This week, the five-issue series Ms. Marvel: Beyond the Limit comes to a conclusion, but will Kamala get the classic Bollywood happy ending? The main review contains an embiggened fist full of secrets, so scroll on down to the Rapid Rundown if you’re looking for some spoiler-lite mini-reviews.
What did you think of this week’s fresh Marvel Comics issues? Let The Beat know, here in the comment section or over on social media @comicsbeat.
Ms. Marvel: Beyond the Limit #5
Writer: Samira Ahmed
Artist: Andrés Genolet
After Credits Artist: Zé Carlos
Color Artist: Tríona Farrell
Letterer: Joe Caramagna
Cover Artist: Marshal Ahmed
In the final chapter of Ms. Marvel: Beyond the Limit, Kamala and her antagonist Qarin face-off in a tug-of-war over their shared pool of powers. Featuring clever twists, bright characters, and some genuinely funny dialogue (“Churrostan”), Beyond the Limit has been an unexpected delight. Issue five brings the main conflict to a satisfactory enough close while promising further explanation in a sequel series (which I guess is an alternative to an ongoing series, probably based on the idea that marketing five-issue arcs which are subsequently collected into graphic novel-style TPB collections is easier than getting new readers to jump on at issue #546 – whatever, just give me more Kamala).
While it was revealed in a previous issue, I appreciated the twist on the multiverse concept that is defining much of Marvel’s storytelling on both the page and the screen these days. Although parallel universes has long been a key part of the foundation of the Marvel Comics universe, the recent critical and financial success of Spider-Man: Enter the Spider-Verse means that team-ups among multiple “variants” of an individual character are all the rage.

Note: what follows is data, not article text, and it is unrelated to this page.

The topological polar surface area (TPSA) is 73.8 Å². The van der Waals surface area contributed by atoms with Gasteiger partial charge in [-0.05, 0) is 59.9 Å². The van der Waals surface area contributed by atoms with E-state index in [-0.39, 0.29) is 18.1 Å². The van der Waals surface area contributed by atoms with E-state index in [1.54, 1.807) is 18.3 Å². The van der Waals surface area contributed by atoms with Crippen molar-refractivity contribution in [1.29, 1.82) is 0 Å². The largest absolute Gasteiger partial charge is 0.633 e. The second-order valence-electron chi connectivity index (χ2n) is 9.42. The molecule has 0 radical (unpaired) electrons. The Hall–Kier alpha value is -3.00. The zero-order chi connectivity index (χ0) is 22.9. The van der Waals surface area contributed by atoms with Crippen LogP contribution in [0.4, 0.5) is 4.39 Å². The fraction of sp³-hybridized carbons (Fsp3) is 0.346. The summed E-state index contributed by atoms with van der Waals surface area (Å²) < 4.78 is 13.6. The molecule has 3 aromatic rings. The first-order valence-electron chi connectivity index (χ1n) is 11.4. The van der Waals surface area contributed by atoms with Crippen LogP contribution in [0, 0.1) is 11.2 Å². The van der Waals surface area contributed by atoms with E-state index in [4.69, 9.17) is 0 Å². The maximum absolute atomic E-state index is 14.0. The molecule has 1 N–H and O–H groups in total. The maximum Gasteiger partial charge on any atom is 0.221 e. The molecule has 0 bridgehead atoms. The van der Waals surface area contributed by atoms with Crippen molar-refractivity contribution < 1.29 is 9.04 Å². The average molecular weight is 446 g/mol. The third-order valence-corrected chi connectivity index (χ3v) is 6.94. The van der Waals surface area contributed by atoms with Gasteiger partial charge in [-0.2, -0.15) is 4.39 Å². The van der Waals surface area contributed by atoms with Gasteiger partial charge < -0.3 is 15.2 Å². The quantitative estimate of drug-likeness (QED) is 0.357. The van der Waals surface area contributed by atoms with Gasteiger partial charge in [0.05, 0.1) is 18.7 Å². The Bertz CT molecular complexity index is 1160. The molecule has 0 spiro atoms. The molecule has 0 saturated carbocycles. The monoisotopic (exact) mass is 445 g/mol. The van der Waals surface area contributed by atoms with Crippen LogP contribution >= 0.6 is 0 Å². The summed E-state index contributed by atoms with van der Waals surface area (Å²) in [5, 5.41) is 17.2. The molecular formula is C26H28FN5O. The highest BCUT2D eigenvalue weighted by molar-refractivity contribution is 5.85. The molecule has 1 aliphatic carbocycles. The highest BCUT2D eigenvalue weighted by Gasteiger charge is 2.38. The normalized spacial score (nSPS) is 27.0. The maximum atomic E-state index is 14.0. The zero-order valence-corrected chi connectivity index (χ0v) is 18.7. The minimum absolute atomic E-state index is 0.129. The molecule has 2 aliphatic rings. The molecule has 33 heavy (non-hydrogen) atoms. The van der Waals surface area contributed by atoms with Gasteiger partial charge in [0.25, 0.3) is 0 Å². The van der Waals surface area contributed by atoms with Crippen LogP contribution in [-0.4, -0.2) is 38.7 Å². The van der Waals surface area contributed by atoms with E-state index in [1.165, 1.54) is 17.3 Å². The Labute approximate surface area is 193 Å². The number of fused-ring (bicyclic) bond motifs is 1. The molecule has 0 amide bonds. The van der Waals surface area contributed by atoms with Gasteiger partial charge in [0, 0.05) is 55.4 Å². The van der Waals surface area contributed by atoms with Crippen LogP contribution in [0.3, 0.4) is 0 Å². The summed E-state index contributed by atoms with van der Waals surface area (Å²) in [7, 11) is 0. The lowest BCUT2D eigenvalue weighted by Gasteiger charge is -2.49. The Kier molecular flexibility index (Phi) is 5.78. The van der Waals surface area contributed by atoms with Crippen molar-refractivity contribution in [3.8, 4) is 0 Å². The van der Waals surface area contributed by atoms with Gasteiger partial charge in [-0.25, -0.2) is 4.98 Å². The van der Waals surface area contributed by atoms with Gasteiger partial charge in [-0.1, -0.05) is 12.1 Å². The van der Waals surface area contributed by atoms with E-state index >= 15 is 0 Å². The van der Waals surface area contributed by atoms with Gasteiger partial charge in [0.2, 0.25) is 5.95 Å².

Beyond the Limit is well aware of this fact, and over the course of its five issues, it plays with your expectations accordingly. It turns out that the doppelgänger Kamala is after is actually a distinct, shape-shifting character, Qarin, and what we thought was a universe that was closely akin to a Bollywood musical actually turned out to be an illusion created by the same.
I had swallowed these red herrings hook, line, and sinker, given how plausible they had seemed as a set-up for the series, and so I was delighted to have my expectations subverted. Even if “shape-shifter steals hero’s face” is almost as reliable a Marvel Comics narrative device as “multiversal team of variants” has become, it’s all about the slight of hand in the presentation… and it creates a neat echo of Kamala’s super heroic origins.
Another aspect of Beyond the Limit that I especially enjoyed was the inclusion of food in the narrative. I am always a sucker for food in comics, but it’s especially delicious when its used for a narrative purpose in super hero books – another example is Deadpool’s need to consume high-calorie food items after a battle in order to facilitate his healing factor.
In Beyond the Limit, Kamala must destroy meal after meal because she and the antagonist, Qarin, are sharing the same pool of energy for their abilities. However, in addition to serving an expository function – demonstrating a source of conflict between Kamala and Qarin – it’s also extremely entertaining when Kamala remarks mid-confrontation that she feels like she “could murder ten gyros right now.”